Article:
This notion of hero as savior may be why, instead of focusing on more famous cases in Marshall’s life such as his ground-breaking Brown vs. Board of Education in front of the U.S. Supreme Court, which dealt a staggering blow to segregation, this story is about a time in Marshall’s life when he acted as a kind of legal gunslinger for the NAACP, traveling the country defending African Americans unable to get fair trials because of their color. Between 1930 and 1972, 455 men were executed for rape, 405 of whom were black. If not for Marshall and the NAACP, that number would have been much greater. This is the kind of hero who can not only win over a jury, but also tame a town, and maybe a country. “It's a courtroom drama, but it's also kind of a Western,” Hudlin acknowledges. “Thurgood comes to town, delivers justice, and then he's got to go to the next town…. And that's where his name came from: Marshall. It's his last name, but it's also who he is.” 

Yes, he’s the heroic marshal — more Jimmy Stewart’s sharp wit than John Wayne’s swagger — but he is not without tarnish of his own. His obsession with his Cause means he neglects his loving and supportive wife. When she’s taken to the hospital after yet another miscarriage, he tells her by phone, “I should have been there.” Her silent response confirms his inadequacy. 

Worse, in order to get the truth from Mrs. Strubing, Friedman and Marshall attack her story of being raped as not credible because she didn’t fight back, even though she testified that Spell wielded a knife. This is where the modern audience will be torn. We know she’s lying and we want the truth to come out to free an innocent man. Yet, we are horrified at the tactic of berating the “victim” for not fighting back against an armed man. This is shaming and blaming the victim, which statistics show we still do in cases of rape more than any other crime. I asked Hudlin about how he balanced wanting to remain historically accurate with the awareness that contemporary audiences might be aghast at that widely discredited and distasteful legal tactic. He realized it was a dilemma: “Well, this was a case that happened in 1940…. I think any right-thinking person is going to feel protective of a woman who says she was sexually assaulted. I mean, that's a horrific thing…. But it comes down to what is the truth? Yeah, we could look back in hindsight, and go: 'Oh, that's inappropriate.' But we're talking about [the historical accuracy of] the moment.”

Reginald Hudlin has been a powerful voice for diversity in Hollywood. In 2015, he wrote that the Oscars’ lack of black actors being nominated was due to “racial fatigue.” Has Hollywood evolved past that embarrassment, or is it still not seeing black films as serious contenders? Does one Moonlight suggest a cultural shift, or will it be as it is in politics: the triumph of an Obama followed by the backlash of a Trump? “I think we're in actually a very good period for black films,” Hudlin says. “If you look at the past year, every quarter there has been a film that in previous times would be considered — or that would say: ‘Oh, that's an over-performance.’ If you look at Straight Outta Compton last summer, then Hidden Figures that fall, then Get Out in the new year and then Girls Trip. None of those movies fit the standard profile of a ‘black-themed film’ that will gross over $100 million. But they all did. So, there's all these rules that say: ‘Oh if you don't have Will Smith or Denzel Washington, you can't break out like that. Oh, those subject matters? Those are niche subject matters. The mainstream audience doesn't care about those things.’ But that's just not true. If you had that many data points in a row, at a certain point you have to say: ‘These movies aren't overperforming. We are underestimating them.’”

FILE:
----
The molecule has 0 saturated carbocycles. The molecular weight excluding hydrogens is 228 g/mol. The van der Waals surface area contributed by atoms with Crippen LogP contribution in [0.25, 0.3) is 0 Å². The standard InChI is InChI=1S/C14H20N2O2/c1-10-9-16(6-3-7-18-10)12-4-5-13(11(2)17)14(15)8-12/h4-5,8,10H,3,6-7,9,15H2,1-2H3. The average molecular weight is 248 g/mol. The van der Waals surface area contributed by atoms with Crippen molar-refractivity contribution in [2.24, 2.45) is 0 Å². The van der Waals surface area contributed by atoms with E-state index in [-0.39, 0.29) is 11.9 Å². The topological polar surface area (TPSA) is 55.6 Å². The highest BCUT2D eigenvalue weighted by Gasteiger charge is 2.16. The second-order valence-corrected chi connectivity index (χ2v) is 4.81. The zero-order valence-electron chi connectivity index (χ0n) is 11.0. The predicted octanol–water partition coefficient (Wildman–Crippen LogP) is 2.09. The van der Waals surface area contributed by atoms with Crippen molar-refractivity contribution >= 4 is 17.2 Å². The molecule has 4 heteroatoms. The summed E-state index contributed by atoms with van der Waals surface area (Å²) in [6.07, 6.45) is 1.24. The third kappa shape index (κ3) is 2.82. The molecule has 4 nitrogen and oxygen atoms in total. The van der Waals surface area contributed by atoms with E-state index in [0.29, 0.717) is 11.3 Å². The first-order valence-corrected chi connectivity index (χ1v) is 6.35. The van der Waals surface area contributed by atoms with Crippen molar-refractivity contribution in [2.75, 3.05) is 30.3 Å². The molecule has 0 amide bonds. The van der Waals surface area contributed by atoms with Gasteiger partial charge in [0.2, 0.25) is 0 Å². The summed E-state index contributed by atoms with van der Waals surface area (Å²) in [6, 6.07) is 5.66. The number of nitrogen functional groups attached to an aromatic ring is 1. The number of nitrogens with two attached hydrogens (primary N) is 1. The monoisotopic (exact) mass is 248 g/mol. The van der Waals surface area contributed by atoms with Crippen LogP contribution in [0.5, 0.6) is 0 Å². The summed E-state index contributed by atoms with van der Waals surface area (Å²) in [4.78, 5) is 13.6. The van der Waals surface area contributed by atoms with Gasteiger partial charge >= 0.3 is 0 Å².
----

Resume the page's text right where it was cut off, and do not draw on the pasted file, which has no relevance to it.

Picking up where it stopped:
Hudlin’s film and literary work promotes the American ideals of equality, while his work as producer of the NAACP Image Awards and the 88th Academy Awards (with Chris Rock hosting) has promoted black artists. I asked him if his social activism was an extension of his ancestors, who had been active in the Underground Railroad. “My family, up to my mother and father, have a long history of community service and social justice,” he replies. “And I think that's part of being a good citizen. I think we all carry that obligation, so I'm fortunate in that I get to express that in my profession and the work that I love. But yes, I feel that is an obligation that I carry happily.”

With Marshall, he has carried that obligation with grace and dignity — a grace and dignity that all who watch the film will share in, not because of any specific ethnicity, but because of our shared humanity.